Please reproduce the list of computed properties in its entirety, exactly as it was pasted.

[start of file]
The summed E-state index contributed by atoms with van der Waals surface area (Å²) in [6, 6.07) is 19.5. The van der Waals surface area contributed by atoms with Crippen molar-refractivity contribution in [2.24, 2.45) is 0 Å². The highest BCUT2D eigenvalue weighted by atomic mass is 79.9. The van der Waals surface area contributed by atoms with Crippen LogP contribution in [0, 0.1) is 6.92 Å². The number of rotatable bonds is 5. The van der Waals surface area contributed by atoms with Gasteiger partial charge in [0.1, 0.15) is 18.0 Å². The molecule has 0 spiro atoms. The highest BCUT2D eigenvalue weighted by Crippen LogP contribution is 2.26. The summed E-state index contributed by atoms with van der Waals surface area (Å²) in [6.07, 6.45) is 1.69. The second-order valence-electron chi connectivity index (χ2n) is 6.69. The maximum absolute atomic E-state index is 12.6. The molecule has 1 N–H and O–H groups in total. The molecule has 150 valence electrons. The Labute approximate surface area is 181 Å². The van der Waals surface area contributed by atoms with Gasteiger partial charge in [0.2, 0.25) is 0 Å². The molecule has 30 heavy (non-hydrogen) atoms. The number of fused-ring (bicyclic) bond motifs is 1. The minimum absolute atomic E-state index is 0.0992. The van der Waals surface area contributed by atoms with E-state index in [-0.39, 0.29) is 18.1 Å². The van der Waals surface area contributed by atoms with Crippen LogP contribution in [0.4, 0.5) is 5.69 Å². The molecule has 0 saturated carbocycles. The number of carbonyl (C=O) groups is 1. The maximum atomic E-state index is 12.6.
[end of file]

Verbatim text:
The summed E-state index contributed by atoms with van der Waals surface area (Å²) in [6, 6.07) is 19.5. The van der Waals surface area contributed by atoms with Crippen molar-refractivity contribution in [2.24, 2.45) is 0 Å². The highest BCUT2D eigenvalue weighted by atomic mass is 79.9. The van der Waals surface area contributed by atoms with Crippen LogP contribution in [0, 0.1) is 6.92 Å². The number of rotatable bonds is 5. The van der Waals surface area contributed by atoms with Gasteiger partial charge in [0.1, 0.15) is 18.0 Å². The molecule has 0 spiro atoms. The highest BCUT2D eigenvalue weighted by Crippen LogP contribution is 2.26. The summed E-state index contributed by atoms with van der Waals surface area (Å²) in [6.07, 6.45) is 1.69. The second-order valence-electron chi connectivity index (χ2n) is 6.69. The maximum absolute atomic E-state index is 12.6. The molecule has 1 N–H and O–H groups in total. The molecule has 150 valence electrons. The Labute approximate surface area is 181 Å². The van der Waals surface area contributed by atoms with Gasteiger partial charge in [0.2, 0.25) is 0 Å². The molecule has 30 heavy (non-hydrogen) atoms. The number of fused-ring (bicyclic) bond motifs is 1. The minimum absolute atomic E-state index is 0.0992. The van der Waals surface area contributed by atoms with E-state index in [-0.39, 0.29) is 18.1 Å². The van der Waals surface area contributed by atoms with Crippen LogP contribution in [0.4, 0.5) is 5.69 Å². The molecule has 0 saturated carbocycles. The number of carbonyl (C=O) groups is 1. The maximum atomic E-state index is 12.6.